Sample lyric: "Jake The Snake..... he's not like you or me/A mastermind.... the master of the DDT."

 

Overall rating: Jake's "demons" may very well have begun after listening to this turd of a theme song.

Freebird Forever

 

Instead of using the AWESOME "Badstreet USA" that The Fabulous Freebirds were known for, they produced this - a Michael Hayes-performed ballad that is competent enough in theory, but is absolutely not entrance theme material.

 

Sample lyric: "Two years later, we gained another/it was a little strange at first, but then he became my brother."

 

Overall rating:  Sounds like something you'd sing for karaoke night at the country and western bar.

Simply Ravishing

 

Instead of borrowing from the "Stripper" theme that punctuated Ravishing Rick Rude's entire career, they opted for an early 90's glam rock theme that was sung by a Tina Turner knockoff.

 

Sample lyric: "He's bold and cocky/he struts like the king/ain't no way to stop, the Rude Awakening."

 

Overall rating: To quote Rude himself - "CUT MY MUSIC!" This Rude theme isn't exactly Glorious.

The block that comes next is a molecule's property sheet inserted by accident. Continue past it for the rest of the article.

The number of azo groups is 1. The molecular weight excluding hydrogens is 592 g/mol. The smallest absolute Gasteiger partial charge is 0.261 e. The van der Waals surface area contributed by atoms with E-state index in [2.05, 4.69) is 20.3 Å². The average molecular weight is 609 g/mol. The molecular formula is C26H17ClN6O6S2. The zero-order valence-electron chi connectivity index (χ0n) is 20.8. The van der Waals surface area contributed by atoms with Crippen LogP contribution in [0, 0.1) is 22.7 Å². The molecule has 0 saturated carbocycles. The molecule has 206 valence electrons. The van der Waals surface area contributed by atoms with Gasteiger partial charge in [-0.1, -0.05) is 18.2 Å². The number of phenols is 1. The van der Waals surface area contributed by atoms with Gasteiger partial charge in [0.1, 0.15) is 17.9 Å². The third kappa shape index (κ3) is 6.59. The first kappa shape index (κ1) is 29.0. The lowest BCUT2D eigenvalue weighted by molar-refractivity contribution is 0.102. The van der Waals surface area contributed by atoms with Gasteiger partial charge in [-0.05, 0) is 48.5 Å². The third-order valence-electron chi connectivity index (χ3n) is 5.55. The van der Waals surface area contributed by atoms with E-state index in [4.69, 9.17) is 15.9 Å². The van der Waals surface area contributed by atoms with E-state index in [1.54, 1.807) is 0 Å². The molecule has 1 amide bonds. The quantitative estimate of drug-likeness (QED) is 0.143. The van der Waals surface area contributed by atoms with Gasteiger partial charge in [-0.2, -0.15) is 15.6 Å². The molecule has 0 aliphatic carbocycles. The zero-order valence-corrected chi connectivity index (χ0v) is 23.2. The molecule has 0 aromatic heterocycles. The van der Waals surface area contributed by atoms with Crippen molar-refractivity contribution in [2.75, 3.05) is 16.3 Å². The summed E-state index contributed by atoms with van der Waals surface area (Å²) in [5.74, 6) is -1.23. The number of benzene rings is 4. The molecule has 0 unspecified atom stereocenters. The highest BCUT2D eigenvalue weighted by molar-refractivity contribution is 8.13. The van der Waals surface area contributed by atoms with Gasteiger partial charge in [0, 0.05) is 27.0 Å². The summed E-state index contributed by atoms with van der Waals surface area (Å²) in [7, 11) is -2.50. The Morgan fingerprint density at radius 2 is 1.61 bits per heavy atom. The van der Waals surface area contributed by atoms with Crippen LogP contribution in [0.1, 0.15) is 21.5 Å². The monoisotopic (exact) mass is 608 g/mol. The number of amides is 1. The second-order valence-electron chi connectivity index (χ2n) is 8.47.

Here Comes Johnny B. Badd

 

This is the best track on the CD in terms of suiting the wrestler (Johnny B. Badd). Basically, it's a ripoff of Chuck Berry's Johnny B. Goode, sung by the "Welllll, it's The Big Show..." dude, with a touch of the "Saved By The Bell" theme thrown in for good measure.

 

Sample lyric: "He's Johnny B. Badd/You don't wanna make him mad/He's as pretty as picture/He looks just like Little Richard."

 

Overall rating:  I guess you guys aren't ready for that yet. But your kids are gonna love it.

The Natural

 

Again - there's nothing particularly terrible about this song, but it's incredibly bland, not unlike the wrestler it was patterned after - "The Natural" Dustin Rhodes. To think, just three years later, he would become one of wrestling's most controversial personas as Goldust!

 

Sample lyric: "Well, they call him The Natural (NATURAL), Natural as can be/Yeah, they call him The Natural (NATURAL)/ It just comes naturally."

 

Overall rating: This sounds like it could have been an alternate theme song to "The Dukes of Hazard." Them Duke Boys are in trouble now....

The Dragon